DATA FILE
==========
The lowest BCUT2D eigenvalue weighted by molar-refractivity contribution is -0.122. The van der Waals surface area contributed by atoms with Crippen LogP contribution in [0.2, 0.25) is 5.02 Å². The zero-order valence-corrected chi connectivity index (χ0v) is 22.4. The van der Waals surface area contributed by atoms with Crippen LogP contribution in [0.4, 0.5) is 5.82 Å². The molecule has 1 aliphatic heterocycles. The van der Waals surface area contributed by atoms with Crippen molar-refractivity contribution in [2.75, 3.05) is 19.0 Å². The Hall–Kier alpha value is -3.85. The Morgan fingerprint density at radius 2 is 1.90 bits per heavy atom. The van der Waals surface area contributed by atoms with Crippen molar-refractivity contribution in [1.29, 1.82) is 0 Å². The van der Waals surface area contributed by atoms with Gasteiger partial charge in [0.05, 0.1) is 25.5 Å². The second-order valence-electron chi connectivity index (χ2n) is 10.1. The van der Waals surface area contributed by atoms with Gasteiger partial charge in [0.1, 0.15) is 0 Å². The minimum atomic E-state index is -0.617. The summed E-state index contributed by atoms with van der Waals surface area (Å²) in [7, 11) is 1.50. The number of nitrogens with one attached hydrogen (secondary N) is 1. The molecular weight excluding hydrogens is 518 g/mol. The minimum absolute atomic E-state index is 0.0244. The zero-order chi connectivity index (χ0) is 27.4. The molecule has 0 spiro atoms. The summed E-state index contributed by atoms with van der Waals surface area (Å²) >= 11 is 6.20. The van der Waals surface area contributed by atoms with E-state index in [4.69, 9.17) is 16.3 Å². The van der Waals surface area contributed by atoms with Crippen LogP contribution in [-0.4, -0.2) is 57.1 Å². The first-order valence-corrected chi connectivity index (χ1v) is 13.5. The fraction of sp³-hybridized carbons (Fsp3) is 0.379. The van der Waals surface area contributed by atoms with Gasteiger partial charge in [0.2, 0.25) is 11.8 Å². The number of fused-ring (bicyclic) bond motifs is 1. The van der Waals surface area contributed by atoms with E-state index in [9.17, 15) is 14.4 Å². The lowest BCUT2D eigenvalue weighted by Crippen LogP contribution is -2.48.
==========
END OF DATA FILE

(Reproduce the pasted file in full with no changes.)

The lowest BCUT2D eigenvalue weighted by molar-refractivity contribution is -0.122. The van der Waals surface area contributed by atoms with Crippen LogP contribution in [0.2, 0.25) is 5.02 Å². The zero-order valence-corrected chi connectivity index (χ0v) is 22.4. The van der Waals surface area contributed by atoms with Crippen LogP contribution in [0.4, 0.5) is 5.82 Å². The molecule has 1 aliphatic heterocycles. The van der Waals surface area contributed by atoms with Crippen molar-refractivity contribution in [2.75, 3.05) is 19.0 Å². The Hall–Kier alpha value is -3.85. The Morgan fingerprint density at radius 2 is 1.90 bits per heavy atom. The van der Waals surface area contributed by atoms with Crippen molar-refractivity contribution in [1.29, 1.82) is 0 Å². The van der Waals surface area contributed by atoms with Gasteiger partial charge in [0.05, 0.1) is 25.5 Å². The second-order valence-electron chi connectivity index (χ2n) is 10.1. The van der Waals surface area contributed by atoms with Gasteiger partial charge in [0.1, 0.15) is 0 Å². The minimum atomic E-state index is -0.617. The summed E-state index contributed by atoms with van der Waals surface area (Å²) in [7, 11) is 1.50. The number of nitrogens with one attached hydrogen (secondary N) is 1. The molecular weight excluding hydrogens is 518 g/mol. The minimum absolute atomic E-state index is 0.0244. The zero-order chi connectivity index (χ0) is 27.4. The molecule has 0 spiro atoms. The summed E-state index contributed by atoms with van der Waals surface area (Å²) >= 11 is 6.20. The van der Waals surface area contributed by atoms with E-state index in [4.69, 9.17) is 16.3 Å². The van der Waals surface area contributed by atoms with Crippen LogP contribution in [-0.4, -0.2) is 57.1 Å². The first-order valence-corrected chi connectivity index (χ1v) is 13.5. The fraction of sp³-hybridized carbons (Fsp3) is 0.379. The van der Waals surface area contributed by atoms with Gasteiger partial charge in [0.2, 0.25) is 11.8 Å². The number of fused-ring (bicyclic) bond motifs is 1. The van der Waals surface area contributed by atoms with E-state index in [9.17, 15) is 14.4 Å². The lowest BCUT2D eigenvalue weighted by Crippen LogP contribution is -2.48.